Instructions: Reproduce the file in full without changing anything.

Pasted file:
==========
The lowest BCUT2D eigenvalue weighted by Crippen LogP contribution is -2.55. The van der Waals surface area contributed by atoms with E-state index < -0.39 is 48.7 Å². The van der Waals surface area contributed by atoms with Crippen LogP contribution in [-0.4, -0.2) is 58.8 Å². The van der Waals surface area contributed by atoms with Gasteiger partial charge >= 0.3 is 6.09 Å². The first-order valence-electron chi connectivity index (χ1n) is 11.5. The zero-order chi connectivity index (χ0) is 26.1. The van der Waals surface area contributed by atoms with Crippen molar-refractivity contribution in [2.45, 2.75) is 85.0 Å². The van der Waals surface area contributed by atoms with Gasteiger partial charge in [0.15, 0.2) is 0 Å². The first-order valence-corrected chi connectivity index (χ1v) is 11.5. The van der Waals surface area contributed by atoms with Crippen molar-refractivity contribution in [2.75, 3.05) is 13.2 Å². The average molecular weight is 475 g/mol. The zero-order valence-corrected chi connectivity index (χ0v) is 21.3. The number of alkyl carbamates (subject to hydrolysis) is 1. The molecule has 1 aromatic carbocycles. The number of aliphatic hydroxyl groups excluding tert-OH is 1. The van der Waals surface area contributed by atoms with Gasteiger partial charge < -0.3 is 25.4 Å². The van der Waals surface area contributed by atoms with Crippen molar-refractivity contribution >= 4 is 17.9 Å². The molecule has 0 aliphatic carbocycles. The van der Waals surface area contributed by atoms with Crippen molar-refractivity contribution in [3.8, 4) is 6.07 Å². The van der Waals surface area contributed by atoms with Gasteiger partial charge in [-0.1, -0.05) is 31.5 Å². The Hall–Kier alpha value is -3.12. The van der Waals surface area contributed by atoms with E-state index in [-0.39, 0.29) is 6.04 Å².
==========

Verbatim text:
The lowest BCUT2D eigenvalue weighted by Crippen LogP contribution is -2.55. The van der Waals surface area contributed by atoms with E-state index < -0.39 is 48.7 Å². The van der Waals surface area contributed by atoms with Crippen LogP contribution in [-0.4, -0.2) is 58.8 Å². The van der Waals surface area contributed by atoms with Gasteiger partial charge >= 0.3 is 6.09 Å². The first-order valence-electron chi connectivity index (χ1n) is 11.5. The zero-order chi connectivity index (χ0) is 26.1. The van der Waals surface area contributed by atoms with Crippen molar-refractivity contribution in [2.45, 2.75) is 85.0 Å². The van der Waals surface area contributed by atoms with Gasteiger partial charge in [0.15, 0.2) is 0 Å². The first-order valence-corrected chi connectivity index (χ1v) is 11.5. The van der Waals surface area contributed by atoms with Crippen molar-refractivity contribution in [2.75, 3.05) is 13.2 Å². The average molecular weight is 475 g/mol. The zero-order valence-corrected chi connectivity index (χ0v) is 21.3. The number of alkyl carbamates (subject to hydrolysis) is 1. The molecule has 1 aromatic carbocycles. The number of aliphatic hydroxyl groups excluding tert-OH is 1. The van der Waals surface area contributed by atoms with Gasteiger partial charge < -0.3 is 25.4 Å². The van der Waals surface area contributed by atoms with Crippen molar-refractivity contribution >= 4 is 17.9 Å². The molecule has 0 aliphatic carbocycles. The van der Waals surface area contributed by atoms with Crippen molar-refractivity contribution in [3.8, 4) is 6.07 Å². The van der Waals surface area contributed by atoms with Gasteiger partial charge in [-0.1, -0.05) is 31.5 Å². The Hall–Kier alpha value is -3.12. The van der Waals surface area contributed by atoms with E-state index in [-0.39, 0.29) is 6.04 Å².